Peggy Lee Shores has been charged in Rutland County, Vermont with murdering her husband. The defense argues that David Shores killed himself.
Relying on an expert opinion, the defense asked the court to dismiss the charge. The prosecution responded with the uncontroversial argument that conflicts in the evidence should be decided by the jury.
The prosecution then made the startling announcement that it intended to ask the court to exclude the expert’s testimony because he is “defense-friendly.” The prosecution’s belief that juries should decide conflicts in evidence is difficult to square with its belief that juries should never hear conflicting evidence presented by experts who testify for defendants.
The only fact upon which the parties agree is that David Shores died from a gunshot wound in December 2016. In a 911 call, Peggy Shores told a dispatcher that her husband was carrying a gun up from the basement when he tripped on the stairs, landed on his elbow, and accidentally shot himself.
The wound was located on the upper left side of David’s body, below the collarbone. The police believed that the trajectory of the bullet was “consistent with” being shot at the bottom of the stairs by someone standing at the top of the stairs.
The state charged Peggy Shores with murder two months after David’s death. The charge was based on the assumed trajectory of the bullet and on the absence of a “contact wound” or gunshot residue on David’s body. The prosecution has cited no forensic evidence that links Peggy to the shooting.
David Shores’ family members are standing behind Peggy. They told prosecutors that nothing in their 38-year marriage suggested a reason for Peggy to murder David.
In the absence of witnesses or a clear motive, the forensic evidence alone seems insufficient to prove guilt beyond a reasonable doubt. The fact that a bullet trajectory might be “consistent with” one theory does not rule out its consistency with other theories. And whether a wound is a contact wound often depends on a subjective interpretation of inconclusive evidence.
The absence of gunshot residue on David’s hands or shirt does not prove that David was not holding the gun when it fired. Half of all individuals who commit suicide with a handgun do not have gunshot residue on their hands. Blood saturation and improper handling of clothing may remove any gunshot residue that was once present on the victim’s clothing.
In short, the evidence against Peggy is entirely circumstantial and far from conclusive. The prosecution’s inability to explain why Peggy would suddenly kill her husband — with a single shot, which would seem to rule out momentary rage — is likely to create a reasonable doubt at trial.
Since the prosecution’s case turns entirely on forensic evidence, the defense wisely retained a forensic expert of its own. The defense engaged the services of Chris Robinson, a forensic consultant who worked as a firearms examiner for the Atlanta Police Department and served as the Director of the Atlanta Police Crime Lab before forming his own company.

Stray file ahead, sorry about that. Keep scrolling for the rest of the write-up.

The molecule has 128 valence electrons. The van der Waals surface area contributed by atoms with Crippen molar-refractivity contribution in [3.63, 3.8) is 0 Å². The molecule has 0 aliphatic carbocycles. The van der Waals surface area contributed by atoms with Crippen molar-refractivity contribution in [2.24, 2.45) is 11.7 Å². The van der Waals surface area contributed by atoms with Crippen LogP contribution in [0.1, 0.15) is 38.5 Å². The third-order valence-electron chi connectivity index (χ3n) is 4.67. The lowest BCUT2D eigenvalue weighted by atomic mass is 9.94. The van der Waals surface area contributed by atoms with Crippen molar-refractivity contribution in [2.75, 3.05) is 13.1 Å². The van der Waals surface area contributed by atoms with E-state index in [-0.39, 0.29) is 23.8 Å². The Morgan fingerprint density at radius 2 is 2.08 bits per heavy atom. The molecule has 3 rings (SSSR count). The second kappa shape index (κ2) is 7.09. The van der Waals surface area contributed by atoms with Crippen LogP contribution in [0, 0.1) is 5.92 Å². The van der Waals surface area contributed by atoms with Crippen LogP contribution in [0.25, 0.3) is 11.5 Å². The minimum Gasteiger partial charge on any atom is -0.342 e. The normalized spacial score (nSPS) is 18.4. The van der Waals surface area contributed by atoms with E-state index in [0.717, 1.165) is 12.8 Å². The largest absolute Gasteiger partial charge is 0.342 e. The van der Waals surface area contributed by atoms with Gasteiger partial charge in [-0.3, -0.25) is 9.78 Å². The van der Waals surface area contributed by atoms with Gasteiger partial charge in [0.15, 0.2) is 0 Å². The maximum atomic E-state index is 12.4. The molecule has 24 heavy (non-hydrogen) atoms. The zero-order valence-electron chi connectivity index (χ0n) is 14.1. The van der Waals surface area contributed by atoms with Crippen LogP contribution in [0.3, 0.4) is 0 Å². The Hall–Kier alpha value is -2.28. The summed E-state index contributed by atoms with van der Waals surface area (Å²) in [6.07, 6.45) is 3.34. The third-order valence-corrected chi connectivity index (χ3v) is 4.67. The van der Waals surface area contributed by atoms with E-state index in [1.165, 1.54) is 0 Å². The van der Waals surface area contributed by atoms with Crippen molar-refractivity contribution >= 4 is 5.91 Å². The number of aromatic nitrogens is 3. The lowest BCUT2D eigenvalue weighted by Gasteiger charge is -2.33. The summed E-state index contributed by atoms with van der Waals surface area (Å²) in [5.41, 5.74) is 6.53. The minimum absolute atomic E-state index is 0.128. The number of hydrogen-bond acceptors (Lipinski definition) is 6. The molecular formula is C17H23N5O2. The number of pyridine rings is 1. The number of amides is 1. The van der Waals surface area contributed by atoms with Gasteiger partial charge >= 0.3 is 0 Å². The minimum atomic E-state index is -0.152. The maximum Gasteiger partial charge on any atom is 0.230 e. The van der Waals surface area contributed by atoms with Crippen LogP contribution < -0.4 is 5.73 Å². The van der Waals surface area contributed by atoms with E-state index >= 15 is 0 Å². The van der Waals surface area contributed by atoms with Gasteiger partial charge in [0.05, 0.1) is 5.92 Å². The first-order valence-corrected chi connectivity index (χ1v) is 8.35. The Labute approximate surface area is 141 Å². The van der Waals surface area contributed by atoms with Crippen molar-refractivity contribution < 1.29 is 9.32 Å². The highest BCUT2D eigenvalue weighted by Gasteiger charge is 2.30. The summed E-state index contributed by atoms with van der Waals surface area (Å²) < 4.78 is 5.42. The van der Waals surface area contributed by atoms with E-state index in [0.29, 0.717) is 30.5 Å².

Robinson prepared a report concluding that David Shores “died as a result of self-inflicted gunshot wound to the chest.” On the strength of that report, Peggy Shores moved for dismissal of the murder charge.
The motion will almost certainly be denied. Criminal complaints are assessed to determine whether the facts alleged, if proved, would be sufficient to establish the charged crime. Unlike civil cases, in which a party can argue that undisputed facts entitle the defendant to a dismissal of the lawsuit, facts relied upon by the defense in a criminal prosecution cannot usually serve as grounds for dismissal prior to trial.
Robinson’s testimony may nevertheless prove vital at trial if it creates a reasonable doubt about the prosecution’s forensic evidence. Remarkably, the prosecution has stated that it will ask the court to bar Robinson from testifying.
Complaints About “Defense-Friendly” Evidence
The prosecution’s apparent theory is that Robinson should not testify because he “currently makes his living working as a paid-for-hire witness for defense attorneys” who has a “bias to produce a defense-friendly report.” All experts are paid — nobody works for free, including the government-employed experts who will testify for the prosecution — and the fact that an expert earns a living by providing expert services is not a ground to disqualify the expert.
The claim that Robinson’s report is “defense-friendly” is cheeky, since the prosecution will be relying on experts who always testify for the prosecution and naturally do so in a prosecution-friendly way. No expert would ever be called as a witness if the expert’s testimony did not assist the party calling the expert.
Robinson’s twelve years of law enforcement experience may insulate him from charges that he is “defense-friendly.” In any event, the prosecution’s attack goes to Robinson’s credibility, and credibility is up to the jury, not the judge, to assess. If the prosecution actually files the threatened motion to exclude defense evidence because it is favorable to the defense, the motion will be meritless.